Optimal - The Blog

March 21, 2024

ODX FYI: High-dose Biotin Interferes with Lab Tests

Biotin, also known as vitamin B7 or vitamin “H,” is an essential micronutrient involved in several metabolic reactions, including amino acid catabolism, fatty acid synthesis, and gluconeogenesis, the formation of “new” glucose. Biotin deficiency is relatively rare as adults require only ~30 ug of biotin per day, a level usually met by adequate consumption of fruits, vegetables, whole grains, salmon, chicken, nuts, and dairy products. Absorption of biotin produced by GI bacteria can also be a significant source for humans.

Deficiency is relatively rare, though it can be induced by genetic factors, consuming raw egg whites, restricting intake, or loss of bacterial production. However, biotin supplementation in the milligram range has become popular for skin, hair, and nail support.

Lab Interference of High-Dose Biotin

Unfortunately, such high-dose supplementation can be detrimental, as elevated blood levels interfere with laboratory tests using biotin-based immunoassays. This interference can cause diagnostic errors, especially with thyroid-stimulating hormone (TSH), free T3, and free T4 testing.

Elevated biotin in the blood can falsely decrease analyte concentrations in tests performed with sandwich immunoassay, such as TSH, and falsely increase analyte concentration in tests performed with competitive immunoassay, such as T3, free T3, t4, and free T4. Biotin can also falsely decrease biomarker levels with cardiac troponin and parathyroid hormone testing. The lower doses of biotin found in most multivitamin minerals supplements are less likely to interfere with lab testing (Dasgupta 2022).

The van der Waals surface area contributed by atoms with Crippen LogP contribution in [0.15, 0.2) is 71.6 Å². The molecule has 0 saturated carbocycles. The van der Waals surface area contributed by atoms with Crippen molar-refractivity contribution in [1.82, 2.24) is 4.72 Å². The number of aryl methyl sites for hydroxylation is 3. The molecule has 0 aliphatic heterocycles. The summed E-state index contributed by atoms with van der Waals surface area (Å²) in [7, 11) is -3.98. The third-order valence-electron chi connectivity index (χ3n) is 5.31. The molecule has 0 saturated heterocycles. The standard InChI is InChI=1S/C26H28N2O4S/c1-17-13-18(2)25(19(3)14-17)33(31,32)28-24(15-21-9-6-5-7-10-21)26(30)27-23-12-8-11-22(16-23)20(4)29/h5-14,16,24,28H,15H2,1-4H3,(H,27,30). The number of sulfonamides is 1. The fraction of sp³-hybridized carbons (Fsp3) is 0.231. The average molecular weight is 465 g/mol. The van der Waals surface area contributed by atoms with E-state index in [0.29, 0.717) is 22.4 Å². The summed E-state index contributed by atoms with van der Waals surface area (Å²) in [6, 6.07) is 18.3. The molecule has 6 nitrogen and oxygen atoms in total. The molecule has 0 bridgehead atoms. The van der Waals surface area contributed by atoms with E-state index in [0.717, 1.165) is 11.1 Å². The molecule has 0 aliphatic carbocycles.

Research suggests that supplementation with up to 1 mg of biotin per day does not interfere with laboratory testing, while supplementation with 5 mg or more per day can. Excess intake can be detrimental, and one study found that ~7% of emergency room admissions had elevated serum biotin above 10 ng/mL (10,000 pg/mL). Individuals should wait at least 8 hours after consuming 5-10 mg of biotin before undergoing laboratory testing and at least 72 hours if consuming 100 mg daily or more. Other tests confounded by elevated serum biotin include thyroglobulin, thyroglobulin antibodies, cancer antigens, including CA 19-9 and PSA, cortisol, estradiol, progesterone, testosterone, FSH, LH, SHBG, insulin, C-peptide, ferritin, folate, vitamin B12, vitamin D, DHEA-S, BNP, and NT-proBNP (Li 2020).


  • Quest Diagnostics’ serum biotin range for adults is 0.221 – 3.004 ng/mL (221.0-3004.0 pg/mL)
  • The biotin requirement for most adults is ~ 30 ug/day (NIH ODS).
  • Clinical trials have used up to 300 mg of biotin daily to reduce morbidity associated with multiple sclerosis (Li 2020).

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Dasgupta, Amitava. “Immunoassay design and biotin interference.” Advances in clinical chemistry vol. 109 (2022): 165-183. doi:10.1016/bs.acc.2022.03.005  

Li, Danni et al. “AACC Guidance Document on Biotin Interference in Laboratory Tests.” The journal of applied laboratory medicine vol. 5,3 (2020): 575-587. doi:10.1093/jalm/jfz010

NIH ODS Biotin. https://ods.od.nih.gov/factsheets/Biotin-Consumer/

Quest Diagnostics Biotin https://testdirectory.questdiagnostics.com/test/test-detail/391/biotin-vitamin-b7?cc=MASTER


Tag(s): Biomarkers

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